Off Premise

Are cocktails to go here to stay?

Retro 1950s illustration of cocktail shaker, shot glass, and martini on mod blue background.
/ © Diana Rich @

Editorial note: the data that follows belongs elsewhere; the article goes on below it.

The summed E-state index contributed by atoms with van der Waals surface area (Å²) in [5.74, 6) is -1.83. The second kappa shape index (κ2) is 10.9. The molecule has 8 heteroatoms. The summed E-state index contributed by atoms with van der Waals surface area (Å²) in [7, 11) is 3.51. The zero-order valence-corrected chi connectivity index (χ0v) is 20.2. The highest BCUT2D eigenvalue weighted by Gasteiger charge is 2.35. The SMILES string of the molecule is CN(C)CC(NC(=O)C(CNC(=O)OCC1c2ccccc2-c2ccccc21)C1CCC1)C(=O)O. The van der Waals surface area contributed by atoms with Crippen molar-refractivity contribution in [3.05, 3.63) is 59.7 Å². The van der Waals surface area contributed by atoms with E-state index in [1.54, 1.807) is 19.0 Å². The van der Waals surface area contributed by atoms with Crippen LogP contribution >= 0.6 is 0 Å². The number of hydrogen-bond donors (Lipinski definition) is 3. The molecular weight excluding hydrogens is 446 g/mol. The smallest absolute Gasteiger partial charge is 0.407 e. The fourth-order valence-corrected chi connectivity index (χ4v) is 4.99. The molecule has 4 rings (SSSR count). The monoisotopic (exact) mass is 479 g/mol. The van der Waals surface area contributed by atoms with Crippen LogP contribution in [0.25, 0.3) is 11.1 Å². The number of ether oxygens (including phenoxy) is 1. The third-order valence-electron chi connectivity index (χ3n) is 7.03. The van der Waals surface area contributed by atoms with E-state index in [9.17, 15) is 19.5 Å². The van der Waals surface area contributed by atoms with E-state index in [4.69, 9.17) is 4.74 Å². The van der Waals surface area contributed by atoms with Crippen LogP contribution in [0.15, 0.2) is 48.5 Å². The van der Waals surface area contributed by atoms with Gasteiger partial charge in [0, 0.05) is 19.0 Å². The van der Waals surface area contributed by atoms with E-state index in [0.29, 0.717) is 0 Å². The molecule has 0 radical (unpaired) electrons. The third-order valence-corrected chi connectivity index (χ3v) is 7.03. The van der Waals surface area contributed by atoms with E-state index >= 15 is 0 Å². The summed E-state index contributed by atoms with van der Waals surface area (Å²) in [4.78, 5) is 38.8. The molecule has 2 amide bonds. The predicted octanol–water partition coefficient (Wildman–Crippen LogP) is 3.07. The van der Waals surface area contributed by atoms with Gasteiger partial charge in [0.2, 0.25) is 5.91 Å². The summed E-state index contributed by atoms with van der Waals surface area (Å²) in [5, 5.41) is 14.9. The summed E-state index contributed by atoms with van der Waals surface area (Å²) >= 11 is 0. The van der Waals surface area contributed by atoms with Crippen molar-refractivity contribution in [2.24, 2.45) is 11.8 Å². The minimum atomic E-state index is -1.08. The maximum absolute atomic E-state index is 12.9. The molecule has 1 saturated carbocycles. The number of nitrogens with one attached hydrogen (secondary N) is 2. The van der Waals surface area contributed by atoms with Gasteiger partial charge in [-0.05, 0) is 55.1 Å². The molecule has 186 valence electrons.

When Denver spirit house the Family Jones could no longer welcome patrons last spring, the distillery, like many beverage producers, began bottling to-go cocktails. “These [drinks] are high-proof, completely shelf-stable, and are of the quality one would expect from a drink at our spirit house or a favorite cocktail bar,” says brand ambassador Nick Touch. The lineup started simple—a gin martini, cosmopolitan, and smoked old fashioned—and grew to include cocktail kits. Even as dine-in has returned, to-go booze continues to be a viable revenue source for the Family Jones as guests have become accustomed to the one-stop-shopping experience. “I hope the ability for bars and restaurants to sell to-go cocktails, as well as full bottles of spirits, wine, and beer stays in place,” Touch says. The state is expected to rule on (or extend) this in early summer. (ED: It passed! To-go alcohol is the law of the land for another four years.)

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